Science Writer, `Robotics' Creator Isaac Asimov Dies

By Sidney C. Schaer

New York

More than 40 years ago, a character in Isaac Asimov's most famous science fiction series, the "Foundation" trilogy, said, "My novels are going to be interesting and are going to sell and be famous. What's the use of writing books unless you sell them and become well-known? I don't want some old professors to know me. It's got to be everybody."

Even as he was writing those words, Asimov was establishing his reputation as one of the world's premier science fiction writers. Asimov, who died in New York Monday at 72, ultimately became this century's most recognized one-man encyclopedist -- with 477 published titles by his own count.

Long before the advent of the Information Age, Asimov was a singular information processor. "Isaac Asimov is the greatest explainer of the age," said Carl Sagan, the Cornell University astronomer.

Such a feat was accomplished by an extraordinary combination of imagination and intellect: an imagination that allowed him to soar into the future matched with an intellect that allowed him to roam in the past and present, searching for explanations of anything and everything.

"Isaac wrote seminal works of science fiction, and I suspect that long after his other contributions sort of blend into history, his speculations about robotics and artificial intelligence will survive long into the future," said longtime collaborator Martin Greenberg, a professor of political science at the University of Wisconsin at Green Bay.

Asimov, along with the genre's two other acknowledged giants, the late Robert Heinlein and Arthur C. Clarke, influenced the generation that propelled us into space and landed us on the moon, Greenberg said. The coming generation, he said, will have been much more influenced by the technology of moviemaking, particularly the George Lucas epics.

"Before, the sense of wonder was strictly with the writers," said Greenberg, who during the past 15 years collaborated with Asimov on more than 100 anthologies.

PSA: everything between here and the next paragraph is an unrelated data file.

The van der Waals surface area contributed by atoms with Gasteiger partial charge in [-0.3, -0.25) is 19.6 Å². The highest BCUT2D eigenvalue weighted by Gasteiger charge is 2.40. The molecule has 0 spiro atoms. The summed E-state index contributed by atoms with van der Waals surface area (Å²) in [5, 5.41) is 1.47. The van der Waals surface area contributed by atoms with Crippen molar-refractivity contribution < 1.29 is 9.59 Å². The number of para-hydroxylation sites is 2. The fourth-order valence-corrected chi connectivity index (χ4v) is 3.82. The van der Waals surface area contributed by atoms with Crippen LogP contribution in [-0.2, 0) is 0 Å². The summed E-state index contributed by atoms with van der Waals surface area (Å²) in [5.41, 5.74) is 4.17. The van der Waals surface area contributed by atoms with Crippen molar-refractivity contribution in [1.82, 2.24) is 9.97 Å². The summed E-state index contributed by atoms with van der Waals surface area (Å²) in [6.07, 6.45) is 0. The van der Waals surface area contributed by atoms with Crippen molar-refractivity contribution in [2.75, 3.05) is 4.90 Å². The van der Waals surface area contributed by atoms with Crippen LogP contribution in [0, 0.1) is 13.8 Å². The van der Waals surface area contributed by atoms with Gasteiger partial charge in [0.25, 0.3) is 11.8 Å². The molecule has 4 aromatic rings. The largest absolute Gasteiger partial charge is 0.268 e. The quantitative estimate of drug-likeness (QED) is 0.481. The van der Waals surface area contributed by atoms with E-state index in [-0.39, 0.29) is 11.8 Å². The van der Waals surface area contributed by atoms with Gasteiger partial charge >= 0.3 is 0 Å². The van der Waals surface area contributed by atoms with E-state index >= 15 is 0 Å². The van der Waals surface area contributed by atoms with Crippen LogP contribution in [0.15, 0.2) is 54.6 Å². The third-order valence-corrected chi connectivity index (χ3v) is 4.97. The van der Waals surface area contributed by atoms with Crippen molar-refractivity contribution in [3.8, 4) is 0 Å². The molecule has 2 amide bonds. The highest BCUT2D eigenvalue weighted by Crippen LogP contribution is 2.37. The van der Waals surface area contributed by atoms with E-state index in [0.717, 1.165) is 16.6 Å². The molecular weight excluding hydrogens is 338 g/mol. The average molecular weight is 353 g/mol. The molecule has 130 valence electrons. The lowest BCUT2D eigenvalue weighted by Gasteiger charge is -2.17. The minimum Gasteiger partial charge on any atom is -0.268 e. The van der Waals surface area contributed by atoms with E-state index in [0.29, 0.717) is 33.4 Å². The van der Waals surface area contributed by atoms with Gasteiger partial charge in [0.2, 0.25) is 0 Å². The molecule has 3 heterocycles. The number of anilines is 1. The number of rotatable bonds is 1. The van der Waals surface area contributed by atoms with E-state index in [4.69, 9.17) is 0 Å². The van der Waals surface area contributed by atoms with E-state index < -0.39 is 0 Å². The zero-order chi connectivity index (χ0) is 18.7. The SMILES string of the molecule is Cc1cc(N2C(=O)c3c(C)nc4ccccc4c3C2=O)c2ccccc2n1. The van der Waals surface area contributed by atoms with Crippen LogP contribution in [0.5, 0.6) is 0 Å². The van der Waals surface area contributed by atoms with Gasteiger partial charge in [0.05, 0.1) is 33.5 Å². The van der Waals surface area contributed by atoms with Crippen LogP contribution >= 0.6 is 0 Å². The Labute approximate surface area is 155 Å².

A man of little false humility, Asimov could be self-deprecating and self-congratulatory at the same time. Consider the citation in the most recent "Who's Who," which runs 128 lines -- mostly devoted to listing his published works but including a recipe for living that says in part: "I have been fortunate to be born with a restless and efficient brain, with a capacity of clear thought and an ability to put that thought into words ... I am the lucky beneficiary of a lucky break in the genetic sweepstakes."

Although he could not lay claim to publishing the largest number of books (the Guinness Book of Records identifies that champion as Josef Ignacy Kraszewski, a Polish writer of the 19th century who produced more than 600 volumes), Asimov did cover the largest range of subjects. He managed over his creative lifetime to have at least one book included in each of the Dewey Decimal System's 10 major library classifications.

Asimov explored what interested him: Shakespeare, the Bible, Gilbert and Sullivan, limericks, history, whether it be Roman, Greek or American. He annotated "Gulliver's Travels" and collected Sherlock Holmes limericks.

Copyright 1992 by The Tech. All rights reserved.
This story was published on Tuesday, April 7, 1992.
Volume 112, Number 18
The story was printed on page 3.
This article may be freely distributed electronically, provided it is distributed in its entirety and includes this notice, but may not be reprinted without the express written permission of The Tech. Write to for additional details.

Dr. Isaac Asimov (1920-1992) was born in Petrovichi, Russia to Jewish parents who emigrated to Brooklyn when he was three. Perturbed by the long walk to the public library, he began to write his own stories at age 11, starting with The Greenville Chums at College. Eight chapters later, he abandoned the work when he realized he had no idea what he was writing about, having yet to attend college.

Exposed to the then brand new genre of science fiction through pulp magazines in his family's candy store, where he worked, he began submitting stories to them. John W. Campbell at Astounding Science Fiction rejected his first three submissions, but Astounding Stories published the fourth, "Marooned Off Vesta," in 1939.

He spent most of World War II working at the Philadelphia Naval Yard participating in scientific experiments and later served a year in Army at the tail end of the conflict. In 1948 he earned his PhD in biochemistry from Columbia University and started teaching at Boston University. Preferring teaching and general science writing to, in his words, being merely a mediocre research scientist, he quit in 1958 to become a full-time writer.

And quite a writer he was, probably one of the most prolific in history. Depending on how you count them, he wrote around 500 books. It's been said that he wrote a book on every subject except animal husbandry. It isn't true that he has a book in every category of the Dewey Decimal System (he has no books in the 100s, philosophy), but his accomplishment of having so many books in so many different categories may be unsurpassed. Asimov, "the great explainer," wrote mostly about science, about every possible branch of science it seems, but also wrote a number of volumes on literature and history. He also wrote plenty of fiction, including humor and mysteries.